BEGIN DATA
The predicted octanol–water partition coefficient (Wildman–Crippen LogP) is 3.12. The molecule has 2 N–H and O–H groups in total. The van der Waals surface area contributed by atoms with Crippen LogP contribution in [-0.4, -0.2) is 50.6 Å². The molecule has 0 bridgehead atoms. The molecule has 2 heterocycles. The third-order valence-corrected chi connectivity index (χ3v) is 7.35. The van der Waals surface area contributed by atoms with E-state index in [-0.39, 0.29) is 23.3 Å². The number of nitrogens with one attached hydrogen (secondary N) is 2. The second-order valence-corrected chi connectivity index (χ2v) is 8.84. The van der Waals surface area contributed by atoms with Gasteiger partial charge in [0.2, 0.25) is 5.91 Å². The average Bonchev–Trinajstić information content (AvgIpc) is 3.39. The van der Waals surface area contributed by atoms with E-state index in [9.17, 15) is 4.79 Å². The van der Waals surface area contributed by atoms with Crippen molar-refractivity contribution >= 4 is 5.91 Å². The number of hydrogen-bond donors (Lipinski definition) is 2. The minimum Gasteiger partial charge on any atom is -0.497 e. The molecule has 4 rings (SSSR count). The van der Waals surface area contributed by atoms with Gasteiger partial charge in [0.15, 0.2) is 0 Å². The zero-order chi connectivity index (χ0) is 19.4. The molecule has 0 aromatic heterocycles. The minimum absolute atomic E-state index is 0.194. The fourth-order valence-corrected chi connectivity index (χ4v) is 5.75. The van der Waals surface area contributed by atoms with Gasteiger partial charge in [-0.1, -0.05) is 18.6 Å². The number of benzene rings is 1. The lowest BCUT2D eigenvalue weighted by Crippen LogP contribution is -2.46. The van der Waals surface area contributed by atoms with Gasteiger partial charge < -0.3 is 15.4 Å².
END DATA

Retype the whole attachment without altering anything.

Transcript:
The predicted octanol–water partition coefficient (Wildman–Crippen LogP) is 3.12. The molecule has 2 N–H and O–H groups in total. The van der Waals surface area contributed by atoms with Crippen LogP contribution in [-0.4, -0.2) is 50.6 Å². The molecule has 0 bridgehead atoms. The molecule has 2 heterocycles. The third-order valence-corrected chi connectivity index (χ3v) is 7.35. The van der Waals surface area contributed by atoms with E-state index in [-0.39, 0.29) is 23.3 Å². The number of nitrogens with one attached hydrogen (secondary N) is 2. The second-order valence-corrected chi connectivity index (χ2v) is 8.84. The van der Waals surface area contributed by atoms with Gasteiger partial charge in [0.2, 0.25) is 5.91 Å². The average Bonchev–Trinajstić information content (AvgIpc) is 3.39. The van der Waals surface area contributed by atoms with E-state index in [9.17, 15) is 4.79 Å². The van der Waals surface area contributed by atoms with Crippen molar-refractivity contribution >= 4 is 5.91 Å². The number of hydrogen-bond donors (Lipinski definition) is 2. The minimum Gasteiger partial charge on any atom is -0.497 e. The molecule has 4 rings (SSSR count). The van der Waals surface area contributed by atoms with Gasteiger partial charge in [0.15, 0.2) is 0 Å². The zero-order chi connectivity index (χ0) is 19.4. The molecule has 0 aromatic heterocycles. The minimum absolute atomic E-state index is 0.194. The fourth-order valence-corrected chi connectivity index (χ4v) is 5.75. The van der Waals surface area contributed by atoms with Gasteiger partial charge in [-0.1, -0.05) is 18.6 Å². The number of benzene rings is 1. The lowest BCUT2D eigenvalue weighted by Crippen LogP contribution is -2.46. The van der Waals surface area contributed by atoms with Gasteiger partial charge < -0.3 is 15.4 Å².